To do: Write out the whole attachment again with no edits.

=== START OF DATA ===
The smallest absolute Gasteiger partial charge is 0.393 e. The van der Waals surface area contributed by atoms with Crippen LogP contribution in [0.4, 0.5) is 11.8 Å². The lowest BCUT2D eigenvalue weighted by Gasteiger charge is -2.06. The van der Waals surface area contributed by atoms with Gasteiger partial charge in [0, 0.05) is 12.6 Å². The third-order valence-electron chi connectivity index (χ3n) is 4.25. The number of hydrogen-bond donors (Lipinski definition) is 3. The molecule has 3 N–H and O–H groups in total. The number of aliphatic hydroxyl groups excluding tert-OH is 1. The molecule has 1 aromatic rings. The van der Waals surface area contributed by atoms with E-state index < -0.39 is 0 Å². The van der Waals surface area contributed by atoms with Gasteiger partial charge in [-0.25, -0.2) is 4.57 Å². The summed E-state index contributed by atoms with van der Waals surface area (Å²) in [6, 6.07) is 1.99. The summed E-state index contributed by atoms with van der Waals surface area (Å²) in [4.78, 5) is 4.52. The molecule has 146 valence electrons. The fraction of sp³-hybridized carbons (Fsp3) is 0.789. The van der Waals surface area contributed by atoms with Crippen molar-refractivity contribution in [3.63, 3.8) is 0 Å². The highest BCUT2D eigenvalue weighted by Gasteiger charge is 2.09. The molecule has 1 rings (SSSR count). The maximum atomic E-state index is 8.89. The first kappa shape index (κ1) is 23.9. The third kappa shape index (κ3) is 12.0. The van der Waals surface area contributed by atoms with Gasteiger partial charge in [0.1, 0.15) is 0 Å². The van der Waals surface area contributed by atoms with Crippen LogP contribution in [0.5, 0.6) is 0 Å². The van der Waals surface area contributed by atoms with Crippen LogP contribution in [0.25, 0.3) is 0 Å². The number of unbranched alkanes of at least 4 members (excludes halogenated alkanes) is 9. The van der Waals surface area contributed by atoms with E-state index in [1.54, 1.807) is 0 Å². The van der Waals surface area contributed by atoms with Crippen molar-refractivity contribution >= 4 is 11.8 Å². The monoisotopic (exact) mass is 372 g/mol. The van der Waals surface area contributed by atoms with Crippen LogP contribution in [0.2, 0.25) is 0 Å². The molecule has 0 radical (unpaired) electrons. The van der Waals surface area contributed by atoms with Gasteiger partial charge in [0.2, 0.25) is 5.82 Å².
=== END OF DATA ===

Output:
The smallest absolute Gasteiger partial charge is 0.393 e. The van der Waals surface area contributed by atoms with Crippen LogP contribution in [0.4, 0.5) is 11.8 Å². The lowest BCUT2D eigenvalue weighted by Gasteiger charge is -2.06. The van der Waals surface area contributed by atoms with Gasteiger partial charge in [0, 0.05) is 12.6 Å². The third-order valence-electron chi connectivity index (χ3n) is 4.25. The number of hydrogen-bond donors (Lipinski definition) is 3. The molecule has 3 N–H and O–H groups in total. The number of aliphatic hydroxyl groups excluding tert-OH is 1. The molecule has 1 aromatic rings. The van der Waals surface area contributed by atoms with E-state index < -0.39 is 0 Å². The van der Waals surface area contributed by atoms with Gasteiger partial charge in [-0.25, -0.2) is 4.57 Å². The summed E-state index contributed by atoms with van der Waals surface area (Å²) in [6, 6.07) is 1.99. The summed E-state index contributed by atoms with van der Waals surface area (Å²) in [4.78, 5) is 4.52. The molecule has 146 valence electrons. The fraction of sp³-hybridized carbons (Fsp3) is 0.789. The van der Waals surface area contributed by atoms with Crippen molar-refractivity contribution in [3.63, 3.8) is 0 Å². The highest BCUT2D eigenvalue weighted by Gasteiger charge is 2.09. The molecule has 1 rings (SSSR count). The maximum atomic E-state index is 8.89. The first kappa shape index (κ1) is 23.9. The third kappa shape index (κ3) is 12.0. The van der Waals surface area contributed by atoms with Gasteiger partial charge in [0.1, 0.15) is 0 Å². The van der Waals surface area contributed by atoms with Crippen LogP contribution in [0.5, 0.6) is 0 Å². The van der Waals surface area contributed by atoms with Crippen LogP contribution in [0.25, 0.3) is 0 Å². The number of unbranched alkanes of at least 4 members (excludes halogenated alkanes) is 9. The van der Waals surface area contributed by atoms with E-state index in [1.54, 1.807) is 0 Å². The van der Waals surface area contributed by atoms with Crippen molar-refractivity contribution >= 4 is 11.8 Å². The monoisotopic (exact) mass is 372 g/mol. The van der Waals surface area contributed by atoms with Crippen LogP contribution in [0.2, 0.25) is 0 Å². The molecule has 0 radical (unpaired) electrons. The van der Waals surface area contributed by atoms with Gasteiger partial charge in [0.2, 0.25) is 5.82 Å².